Prime Minister Binyamin Netanyahu..
(photo credit: REUTERS)
The Saudi peace initiative of 2002 is no longer relevant in the much-altered Middle East of 2014, Prime Minister Binyamin Netanyahu indicated this week, in a Rosh Hashana interview with The Jerusalem Post that will appear in full in Wednesday’s paper.
“The question is not the Saudi peace initiative,” Netanyahu said, asked if he would accept the proposal now.
“If you read it carefully, you’ll see it was set up in another period, before the rise of Hamas; before Hamas took over Gaza; before ISIS [Islamic State] took over chunks of Syria and Iraq, effectively dismantling those countries; before Iran’s accelerated nuclear program,” he said.
Obviously referring to the Saudi proposal’s call for a full Israeli withdrawal to the pre-1967 lines, including returning the Golan Heights to Syria, Netanyahu noted that this plan was made “before the takeover of Syria by al-Qaida on the Golan Heights.”
Asked whether he thinks the initiative is now irrelevant, he replied, “What is relevant is the fact that there is a new recognition among major countries in the Middle East that Israel is not their mortal enemy, to say the least, but is a potential ally in addressing the common challenges.”
An upbeat Netanyahu showed no outward signs in his Jerusalem office of strain from either the just completed Gaza military operation or the percolating political crisis both within his party and the coalition. He said that whether this “new recognition” among some of Israel’s neighbors could be translated into a “realistic peace proposal” is something worth exploring.
As to whether that “exploration” is actually taking place at this time, Netanyahu said, “I think it is worth exploring, but I cannot tell you that we crossed the divide.”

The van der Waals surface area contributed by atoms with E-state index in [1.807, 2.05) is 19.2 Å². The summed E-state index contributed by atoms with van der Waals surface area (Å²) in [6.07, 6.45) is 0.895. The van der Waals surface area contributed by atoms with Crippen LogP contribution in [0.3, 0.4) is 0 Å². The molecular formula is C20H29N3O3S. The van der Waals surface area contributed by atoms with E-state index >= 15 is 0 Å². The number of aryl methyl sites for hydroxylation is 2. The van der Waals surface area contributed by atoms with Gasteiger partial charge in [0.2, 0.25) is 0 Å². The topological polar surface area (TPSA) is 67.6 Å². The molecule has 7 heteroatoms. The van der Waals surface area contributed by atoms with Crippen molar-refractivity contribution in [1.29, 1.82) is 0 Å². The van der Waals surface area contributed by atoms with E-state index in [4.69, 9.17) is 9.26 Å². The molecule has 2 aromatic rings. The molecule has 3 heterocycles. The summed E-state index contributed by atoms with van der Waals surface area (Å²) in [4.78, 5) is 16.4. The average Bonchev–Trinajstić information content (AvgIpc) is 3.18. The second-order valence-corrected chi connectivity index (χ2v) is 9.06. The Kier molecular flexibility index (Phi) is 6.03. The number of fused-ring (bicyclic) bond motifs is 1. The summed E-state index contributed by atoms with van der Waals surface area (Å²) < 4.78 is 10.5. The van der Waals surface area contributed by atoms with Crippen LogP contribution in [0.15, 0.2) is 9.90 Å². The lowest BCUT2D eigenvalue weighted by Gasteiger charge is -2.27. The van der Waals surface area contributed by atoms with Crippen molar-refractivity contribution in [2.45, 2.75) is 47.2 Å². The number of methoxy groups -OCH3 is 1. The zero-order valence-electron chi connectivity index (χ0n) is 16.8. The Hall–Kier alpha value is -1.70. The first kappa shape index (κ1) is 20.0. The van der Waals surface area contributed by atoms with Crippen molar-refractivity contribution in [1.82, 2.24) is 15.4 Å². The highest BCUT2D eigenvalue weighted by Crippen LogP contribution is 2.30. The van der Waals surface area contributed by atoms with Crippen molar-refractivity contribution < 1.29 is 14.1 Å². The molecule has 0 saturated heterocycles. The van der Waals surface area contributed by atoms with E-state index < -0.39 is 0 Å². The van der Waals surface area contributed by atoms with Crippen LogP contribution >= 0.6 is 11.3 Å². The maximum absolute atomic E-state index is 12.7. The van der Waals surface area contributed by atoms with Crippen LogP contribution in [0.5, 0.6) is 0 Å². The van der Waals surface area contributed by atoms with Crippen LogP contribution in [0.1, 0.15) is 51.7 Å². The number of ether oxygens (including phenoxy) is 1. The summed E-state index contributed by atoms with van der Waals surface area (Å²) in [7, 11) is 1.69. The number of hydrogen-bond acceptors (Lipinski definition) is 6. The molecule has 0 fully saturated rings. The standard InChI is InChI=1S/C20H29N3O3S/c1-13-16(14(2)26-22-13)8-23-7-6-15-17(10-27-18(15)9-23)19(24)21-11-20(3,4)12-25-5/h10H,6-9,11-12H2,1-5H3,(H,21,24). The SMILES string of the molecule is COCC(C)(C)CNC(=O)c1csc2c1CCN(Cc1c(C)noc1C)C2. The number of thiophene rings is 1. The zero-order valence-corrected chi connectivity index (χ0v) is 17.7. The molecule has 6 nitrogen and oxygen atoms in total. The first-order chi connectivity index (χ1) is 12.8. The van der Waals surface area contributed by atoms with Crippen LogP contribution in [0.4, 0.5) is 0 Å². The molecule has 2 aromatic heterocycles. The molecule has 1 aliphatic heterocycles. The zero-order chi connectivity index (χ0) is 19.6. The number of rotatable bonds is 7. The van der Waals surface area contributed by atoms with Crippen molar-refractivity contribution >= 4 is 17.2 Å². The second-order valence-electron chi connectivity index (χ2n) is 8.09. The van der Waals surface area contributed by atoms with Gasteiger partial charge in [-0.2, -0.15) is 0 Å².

Netanyahu’s tepid comments about the Saudi initiative stand in stark contrast to comments Foreign Minister Avigdor Liberman made in his own interview with the Post last month.
“I think the Saudi initiative is much more relevant today than it was previously,” Liberman said at the time, explaining that this relevance stemmed from a much greater commonality of interests between Israel and the moderate Arab world than there was a decade ago.
Netanyahu also addressed the indirect talks with Hamas over a long-term agreement in Gaza scheduled to start on Tuesday in Cairo. The focus of the discussions, he said, will be to “ensure Israel’s vital security interests, and enable the reconstruction of Gaza and humanitarian assistance under our security requirements.”
As to whether Israel would be willing to give Gaza a seaport if Hamas does not re-arm and the Strip is demilitarized, Netanyahu said, “I’ve said more than once, that when Gaza is demilitarized and abandons the goal of destroying Israel, we are open to considering anything. But that presumes the pacification of Gaza and the espousal of peace.”
Regarding Iran, Islamic State, and the connection between the two, Netanyahu dismissed as “absurd” the idea that the West might somehow have to make concessions to Iran over its nuclear program in order to enlist it in fighting the brutal organization.
Iran, Netanyahu said, is fighting Islamic State because it is in its interest to do so, and because of “their own internal dispute over who will rule the Islamic world that they want to impose.”
“It is the same thing with [Syrian President Bashar] Assad and Hezbollah,” he said. “They fight ISIS for the same reason. Because it is in their own interest. Suppose Assad would say, ‘I’ll fight ISIS if you give me chemical weapons back.’ What would you say to that? It’s about as logical as the absurd claim that is now being made by Iran.”
Netanyahu said that Iran is going to fight Islamic State anyhow and should not be awarded with weapons of mass destruction for doing so.
“To arm a militant regime like Iran with nuclear weapons is folly in itself, but to do so in order for them to fight what they are going to fight anyway is a double folly,” the prime minister said.